• Less support than a wired bra for bigger busts.
  • I don’t feel the silhouette is as nice as a wired bra (on me – more mono boob).

This is the first time I’ve sewn Romy and yeah, I really should have waited and ordered some navy strapping, but I was keen to get it sewn and check the fit. Which is almost spot on, I just need to move the point where the straps attach at the back. They are too close to my shoulder blades, I need to move them towards the centre of my back. Other than that, I love it! It will definitely work as swimmers with a couple of tweaks. I lined the whole thing in powermesh for extra support. Even the back bands, which is different from the pattern. Actually using picot elastic instead of fold over is a bit of a departure too, but I made the knickers first and wanted them to match.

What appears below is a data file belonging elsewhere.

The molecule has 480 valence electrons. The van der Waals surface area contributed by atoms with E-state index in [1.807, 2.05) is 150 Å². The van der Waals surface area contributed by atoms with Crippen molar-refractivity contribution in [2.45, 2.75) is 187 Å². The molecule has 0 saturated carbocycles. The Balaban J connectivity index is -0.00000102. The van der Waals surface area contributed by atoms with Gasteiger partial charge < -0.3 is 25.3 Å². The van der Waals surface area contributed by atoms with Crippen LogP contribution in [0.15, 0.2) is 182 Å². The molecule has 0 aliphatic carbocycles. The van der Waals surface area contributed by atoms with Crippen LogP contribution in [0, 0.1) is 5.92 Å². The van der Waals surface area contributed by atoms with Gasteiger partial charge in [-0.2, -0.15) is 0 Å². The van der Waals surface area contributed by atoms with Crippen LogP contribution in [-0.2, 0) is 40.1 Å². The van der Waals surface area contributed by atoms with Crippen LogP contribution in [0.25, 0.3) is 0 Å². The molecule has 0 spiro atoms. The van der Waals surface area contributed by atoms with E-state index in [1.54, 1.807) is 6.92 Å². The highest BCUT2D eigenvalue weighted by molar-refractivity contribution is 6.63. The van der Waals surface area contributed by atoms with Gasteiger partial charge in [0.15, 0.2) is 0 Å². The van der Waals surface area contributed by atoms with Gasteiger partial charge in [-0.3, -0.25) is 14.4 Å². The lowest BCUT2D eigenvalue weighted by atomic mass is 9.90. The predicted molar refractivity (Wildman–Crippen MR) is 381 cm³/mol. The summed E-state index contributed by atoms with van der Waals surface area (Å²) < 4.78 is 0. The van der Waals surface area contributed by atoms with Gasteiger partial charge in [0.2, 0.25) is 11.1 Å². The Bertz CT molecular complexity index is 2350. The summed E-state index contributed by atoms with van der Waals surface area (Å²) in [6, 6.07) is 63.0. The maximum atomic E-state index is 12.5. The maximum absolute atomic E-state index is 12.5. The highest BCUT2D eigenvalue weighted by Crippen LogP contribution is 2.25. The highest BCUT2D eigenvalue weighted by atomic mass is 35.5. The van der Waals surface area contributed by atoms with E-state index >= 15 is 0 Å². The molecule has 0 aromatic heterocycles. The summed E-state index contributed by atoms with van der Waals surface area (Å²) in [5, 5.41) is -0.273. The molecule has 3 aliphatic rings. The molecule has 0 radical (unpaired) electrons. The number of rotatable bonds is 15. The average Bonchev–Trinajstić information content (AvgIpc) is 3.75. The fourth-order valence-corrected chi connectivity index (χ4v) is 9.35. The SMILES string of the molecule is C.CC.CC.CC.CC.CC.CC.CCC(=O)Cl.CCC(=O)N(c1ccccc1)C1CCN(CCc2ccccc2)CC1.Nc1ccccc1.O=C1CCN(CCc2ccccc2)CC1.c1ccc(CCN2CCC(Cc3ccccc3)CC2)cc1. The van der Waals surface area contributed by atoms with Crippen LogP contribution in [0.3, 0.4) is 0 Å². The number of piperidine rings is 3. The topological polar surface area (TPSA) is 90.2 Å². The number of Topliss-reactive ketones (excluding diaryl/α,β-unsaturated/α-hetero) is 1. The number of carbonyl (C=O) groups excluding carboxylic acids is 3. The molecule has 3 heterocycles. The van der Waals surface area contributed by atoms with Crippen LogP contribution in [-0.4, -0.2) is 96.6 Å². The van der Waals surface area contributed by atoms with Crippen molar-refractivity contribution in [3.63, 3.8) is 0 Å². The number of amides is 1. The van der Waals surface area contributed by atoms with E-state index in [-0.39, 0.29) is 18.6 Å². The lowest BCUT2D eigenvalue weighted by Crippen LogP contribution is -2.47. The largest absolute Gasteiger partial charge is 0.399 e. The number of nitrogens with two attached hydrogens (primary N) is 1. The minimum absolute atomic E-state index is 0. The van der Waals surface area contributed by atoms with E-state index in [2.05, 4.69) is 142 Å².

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I love how the Ohhh Lulu patterns teach you how to do enclosed seams. It looks so professional. What doesn’t look professional is that I totally forgot to trim back my seam allowance under the picot elastic at the underarm. Ooops.

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Now onto the Marlborough. This is quite a popular pattern and I can see why. It provides a tonne of lift. The powerbar (that piece of fabric that runs along the outside of the cups) is awesome at pushing everything front and centre. The pros and cons of the wired bras are pretty much the opposite of the bralettes – generally they require fabric with no stretch (I’ve used stretch mesh but lined with nude bra lining), they take much longer to sew but they are a lot more supportive for bigger busts. I prefer the silhouette on me.